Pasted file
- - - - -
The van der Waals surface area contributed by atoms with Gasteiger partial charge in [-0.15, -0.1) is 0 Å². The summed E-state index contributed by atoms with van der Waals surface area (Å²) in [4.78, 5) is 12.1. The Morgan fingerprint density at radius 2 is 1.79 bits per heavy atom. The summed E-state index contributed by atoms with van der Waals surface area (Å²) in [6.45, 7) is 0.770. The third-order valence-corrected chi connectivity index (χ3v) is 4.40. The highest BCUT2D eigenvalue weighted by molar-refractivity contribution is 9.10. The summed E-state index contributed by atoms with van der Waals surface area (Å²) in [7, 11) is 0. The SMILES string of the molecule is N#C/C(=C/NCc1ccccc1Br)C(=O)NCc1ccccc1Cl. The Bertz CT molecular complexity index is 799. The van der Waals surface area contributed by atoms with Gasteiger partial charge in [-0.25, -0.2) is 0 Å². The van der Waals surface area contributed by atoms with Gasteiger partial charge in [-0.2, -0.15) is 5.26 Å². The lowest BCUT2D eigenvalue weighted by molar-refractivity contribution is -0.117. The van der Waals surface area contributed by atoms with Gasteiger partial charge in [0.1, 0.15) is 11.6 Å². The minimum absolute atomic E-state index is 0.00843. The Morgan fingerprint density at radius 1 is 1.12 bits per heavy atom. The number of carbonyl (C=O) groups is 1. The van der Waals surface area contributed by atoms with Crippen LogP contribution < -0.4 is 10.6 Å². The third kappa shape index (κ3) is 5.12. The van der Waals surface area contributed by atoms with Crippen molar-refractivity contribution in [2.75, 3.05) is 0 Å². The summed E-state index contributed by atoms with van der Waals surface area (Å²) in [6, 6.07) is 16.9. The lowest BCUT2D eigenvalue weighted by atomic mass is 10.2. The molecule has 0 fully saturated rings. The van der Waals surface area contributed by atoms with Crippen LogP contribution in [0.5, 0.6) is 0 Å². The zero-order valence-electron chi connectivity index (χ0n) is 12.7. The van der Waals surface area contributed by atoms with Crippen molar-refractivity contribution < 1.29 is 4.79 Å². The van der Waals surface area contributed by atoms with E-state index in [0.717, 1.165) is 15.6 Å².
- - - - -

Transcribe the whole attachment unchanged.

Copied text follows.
The van der Waals surface area contributed by atoms with Gasteiger partial charge in [-0.15, -0.1) is 0 Å². The summed E-state index contributed by atoms with van der Waals surface area (Å²) in [4.78, 5) is 12.1. The Morgan fingerprint density at radius 2 is 1.79 bits per heavy atom. The summed E-state index contributed by atoms with van der Waals surface area (Å²) in [6.45, 7) is 0.770. The third-order valence-corrected chi connectivity index (χ3v) is 4.40. The highest BCUT2D eigenvalue weighted by molar-refractivity contribution is 9.10. The summed E-state index contributed by atoms with van der Waals surface area (Å²) in [7, 11) is 0. The SMILES string of the molecule is N#C/C(=C/NCc1ccccc1Br)C(=O)NCc1ccccc1Cl. The Bertz CT molecular complexity index is 799. The van der Waals surface area contributed by atoms with Gasteiger partial charge in [-0.25, -0.2) is 0 Å². The van der Waals surface area contributed by atoms with Gasteiger partial charge in [-0.2, -0.15) is 5.26 Å². The lowest BCUT2D eigenvalue weighted by molar-refractivity contribution is -0.117. The van der Waals surface area contributed by atoms with Gasteiger partial charge in [0.1, 0.15) is 11.6 Å². The minimum absolute atomic E-state index is 0.00843. The Morgan fingerprint density at radius 1 is 1.12 bits per heavy atom. The number of carbonyl (C=O) groups is 1. The van der Waals surface area contributed by atoms with Crippen LogP contribution < -0.4 is 10.6 Å². The third kappa shape index (κ3) is 5.12. The van der Waals surface area contributed by atoms with Crippen molar-refractivity contribution in [2.75, 3.05) is 0 Å². The summed E-state index contributed by atoms with van der Waals surface area (Å²) in [6, 6.07) is 16.9. The lowest BCUT2D eigenvalue weighted by atomic mass is 10.2. The molecule has 0 fully saturated rings. The van der Waals surface area contributed by atoms with Crippen LogP contribution in [0.5, 0.6) is 0 Å². The zero-order valence-electron chi connectivity index (χ0n) is 12.7. The van der Waals surface area contributed by atoms with Crippen molar-refractivity contribution < 1.29 is 4.79 Å². The van der Waals surface area contributed by atoms with E-state index in [0.717, 1.165) is 15.6 Å².